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The Tsuu T'ina Nation - Historical Overview

Sarcee (Tsuu TŐina) woman on horseback

Although closely allied with the Blackfoot Confederacy, which includes the Piikani (Peigan), Kainai (Blood), and Siksika (Blackfoot), the Tsuu T’ina (Sarcee) Nation’s ancestry is linked to the Dene speaking peoples of the Northern Boreal Forest in Alberta, which includes the Beaver, Sekani, and Chipewyan Nations. While the Tsuu T’ina reside in the plains of southern Alberta, early explorers who interacted with them, such as Alexander Mackenzie, documented the similarity in language between the Tsuu T’ina and the Native tribes of the North.

The origin of the Tsuu T’ina is preserved in various myths, one of which explains that in the distant past the Tsuu T’ina split from their Northern allies because of an intense quarrel between tribal members. Tradition explains that a Beaver chief shot a brave’s dog with an arrow. The dog’s owner was infuriated and sought revenge against his adversary. An inter-tribal war ensued in which eighty men were killed. The tribal disharmony lead to the subsequent separation of the tribes: the Tsuu T’ina migrated to southern Alberta leaving behind the other Dene-speaking peoples.

By the time the first Europeans arrived in present-day Alberta, the Tsuu T’ina – along with other members of the Blackfoot Confederacy – had demarcated their territory in southern Alberta. Their territory spanned from the Rocky Mountains in the west to the current Alberta-Saskatchewan border in the east, and from the North Saskatchewan River in the north to the Missouri River in the south, which is in the United States. The Tsuu T’ina did not limit themselves to one specific location because their nomadic lifestyle focused on hunting the roaming buffalo.   

Like the wandering buffalo, the Tsuu T’ina sought freedom on the Plains. At the time of the signing of Treaty 7 the Tsuu T’ina had no intentions of settling down. Moose Mountain, Tsuu T’ina Nation/Husky Oil, Traditional Native Cultural Properties Study explains that most Tsuu T’ina members were under the impression that they were signing a peace treaty rather than surrendering land. Peter Weseley’s mother was present at the negotiations, and her statement summarizes the Native’s understanding of the treaty: “[it was meant] to make peace between us. We will have friendship when and where ever we meet.” She continues to explain that the Natives were told: “I am not going to take over your land, but I am willing to pay you money if you put down your rifle and make peace with me.”

At the signing of this Treaty, the Tsuu T’ina was divided into bands that included several closely-related families. The Treaty recognized one major chief, which at the time was Chief Bull Head, and four minor chiefs. The Tsuu T’ina was also relegated to a communal reserve at Blackfoot Crossing, and they shared it with the Kainai and Siksika. Initially, however, the Tsuu T’ina refused to live on the reserve and opted to hunt the almost diminished buffalo. The Nation faced starvation because of the lack of buffalo, and thus was forced to live on the reserves and farm.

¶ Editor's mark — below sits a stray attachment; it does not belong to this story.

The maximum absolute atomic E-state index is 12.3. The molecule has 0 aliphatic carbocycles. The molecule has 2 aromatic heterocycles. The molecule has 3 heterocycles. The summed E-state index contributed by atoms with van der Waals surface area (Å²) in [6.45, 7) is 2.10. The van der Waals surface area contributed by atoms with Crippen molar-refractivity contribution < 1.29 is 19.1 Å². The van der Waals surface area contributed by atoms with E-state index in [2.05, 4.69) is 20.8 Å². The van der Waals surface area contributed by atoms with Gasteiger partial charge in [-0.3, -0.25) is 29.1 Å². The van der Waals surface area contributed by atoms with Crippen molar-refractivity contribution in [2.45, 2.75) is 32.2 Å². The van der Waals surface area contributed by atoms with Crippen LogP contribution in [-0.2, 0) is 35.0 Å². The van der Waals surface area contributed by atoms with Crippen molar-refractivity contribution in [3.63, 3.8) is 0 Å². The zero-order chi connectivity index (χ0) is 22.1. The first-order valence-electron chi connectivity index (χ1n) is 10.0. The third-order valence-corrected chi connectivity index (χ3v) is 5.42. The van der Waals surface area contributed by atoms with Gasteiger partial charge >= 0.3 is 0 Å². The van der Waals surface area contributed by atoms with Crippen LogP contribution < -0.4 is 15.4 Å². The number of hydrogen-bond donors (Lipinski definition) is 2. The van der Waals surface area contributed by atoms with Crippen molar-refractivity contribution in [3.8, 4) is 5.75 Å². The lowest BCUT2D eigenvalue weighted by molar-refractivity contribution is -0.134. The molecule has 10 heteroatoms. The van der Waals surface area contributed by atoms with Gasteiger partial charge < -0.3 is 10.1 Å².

The reserve was four miles in width and was located near Gleichen, fifty-eight miles east of Calgary. Eventually, due to Chief Bull Head’s steadfast persistence, the Tsuu T’ina Nation was relocated to a larger reserve, south-west of Calgary. Named the Fish Creek Reserve, it covered 108 square-miles and was nestled in the precipitous mountain terrain. It was appropriate for the Tsuu T’ina Peoples to be located in the mountains, and especially Moose Mountain, because the mountains were where people went to cultivate spiritual powers, commune with the Creator, and gather alpine plants for spiritual and medicinal uses.

The change in reserves marks one of the Nation’s many victories, yet they endured many struggles as well. The Tsuu T’ina suffered a decrease in population due to several epidemics between the 1730s and 1835. The latter epidemic decimated half of the Nation’s population. In the early 1880s the Canadian government implemented a mandatory farming program as a means to deal with the lack of bison for hunting. Farming agents were introduced to the reserves and taught the Natives how to farm, while monitoring their every move. The Tsuu T’ina was successful in their farming endeavors, however. Reports document that in 1883, the second year of farming, they successfully cultivated oats, barely, peas, potatoes, turnips, carrots, and onions.

While they adapted to the different economic way of life, the Tsuu T’ina maintained their spiritual traditions. As author Grant MacEwan explains in Portraits from the Plains: “The great Bull Head died in 1911, still adhering to his native religion. Pious missionaries had warned him about the impending hell-fire if he did not accept their prejudiced teachings. But his Indian concept of a Great Spirit stood the test of reason… He could see no reason for changing.”

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